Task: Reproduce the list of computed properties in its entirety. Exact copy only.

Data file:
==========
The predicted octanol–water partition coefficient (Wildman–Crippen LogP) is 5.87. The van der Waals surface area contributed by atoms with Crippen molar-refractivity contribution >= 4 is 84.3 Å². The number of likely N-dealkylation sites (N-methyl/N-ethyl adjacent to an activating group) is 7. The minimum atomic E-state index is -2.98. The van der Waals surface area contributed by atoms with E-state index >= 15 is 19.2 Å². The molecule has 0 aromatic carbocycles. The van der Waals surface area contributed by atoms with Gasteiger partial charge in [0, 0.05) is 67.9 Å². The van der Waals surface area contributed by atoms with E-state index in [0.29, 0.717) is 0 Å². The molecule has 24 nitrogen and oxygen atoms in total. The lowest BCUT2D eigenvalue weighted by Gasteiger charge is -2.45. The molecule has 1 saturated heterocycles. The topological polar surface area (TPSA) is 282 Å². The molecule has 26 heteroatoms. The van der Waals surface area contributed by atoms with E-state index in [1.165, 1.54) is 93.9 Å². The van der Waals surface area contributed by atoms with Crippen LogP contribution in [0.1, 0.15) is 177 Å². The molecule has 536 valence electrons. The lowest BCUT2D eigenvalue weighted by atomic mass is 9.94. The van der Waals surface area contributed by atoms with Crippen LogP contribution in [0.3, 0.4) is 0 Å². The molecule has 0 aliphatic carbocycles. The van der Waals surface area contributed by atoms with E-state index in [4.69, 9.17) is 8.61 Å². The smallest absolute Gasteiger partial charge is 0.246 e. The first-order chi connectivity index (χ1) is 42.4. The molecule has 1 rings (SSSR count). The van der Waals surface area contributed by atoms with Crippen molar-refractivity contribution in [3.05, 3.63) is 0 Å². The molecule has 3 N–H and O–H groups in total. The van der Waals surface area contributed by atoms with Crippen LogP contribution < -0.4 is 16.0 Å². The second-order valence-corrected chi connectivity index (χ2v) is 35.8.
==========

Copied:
The predicted octanol–water partition coefficient (Wildman–Crippen LogP) is 5.87. The van der Waals surface area contributed by atoms with Crippen molar-refractivity contribution >= 4 is 84.3 Å². The number of likely N-dealkylation sites (N-methyl/N-ethyl adjacent to an activating group) is 7. The minimum atomic E-state index is -2.98. The van der Waals surface area contributed by atoms with E-state index >= 15 is 19.2 Å². The molecule has 0 aromatic carbocycles. The van der Waals surface area contributed by atoms with Gasteiger partial charge in [0, 0.05) is 67.9 Å². The van der Waals surface area contributed by atoms with E-state index in [0.29, 0.717) is 0 Å². The molecule has 24 nitrogen and oxygen atoms in total. The lowest BCUT2D eigenvalue weighted by Gasteiger charge is -2.45. The molecule has 1 saturated heterocycles. The topological polar surface area (TPSA) is 282 Å². The molecule has 26 heteroatoms. The van der Waals surface area contributed by atoms with E-state index in [1.165, 1.54) is 93.9 Å². The van der Waals surface area contributed by atoms with Crippen LogP contribution in [0.1, 0.15) is 177 Å². The molecule has 536 valence electrons. The lowest BCUT2D eigenvalue weighted by atomic mass is 9.94. The van der Waals surface area contributed by atoms with Crippen LogP contribution in [0.3, 0.4) is 0 Å². The molecule has 0 aliphatic carbocycles. The van der Waals surface area contributed by atoms with E-state index in [4.69, 9.17) is 8.61 Å². The smallest absolute Gasteiger partial charge is 0.246 e. The first-order chi connectivity index (χ1) is 42.4. The molecule has 1 rings (SSSR count). The van der Waals surface area contributed by atoms with Crippen molar-refractivity contribution in [3.05, 3.63) is 0 Å². The molecule has 3 N–H and O–H groups in total. The van der Waals surface area contributed by atoms with Crippen LogP contribution < -0.4 is 16.0 Å². The second-order valence-corrected chi connectivity index (χ2v) is 35.8.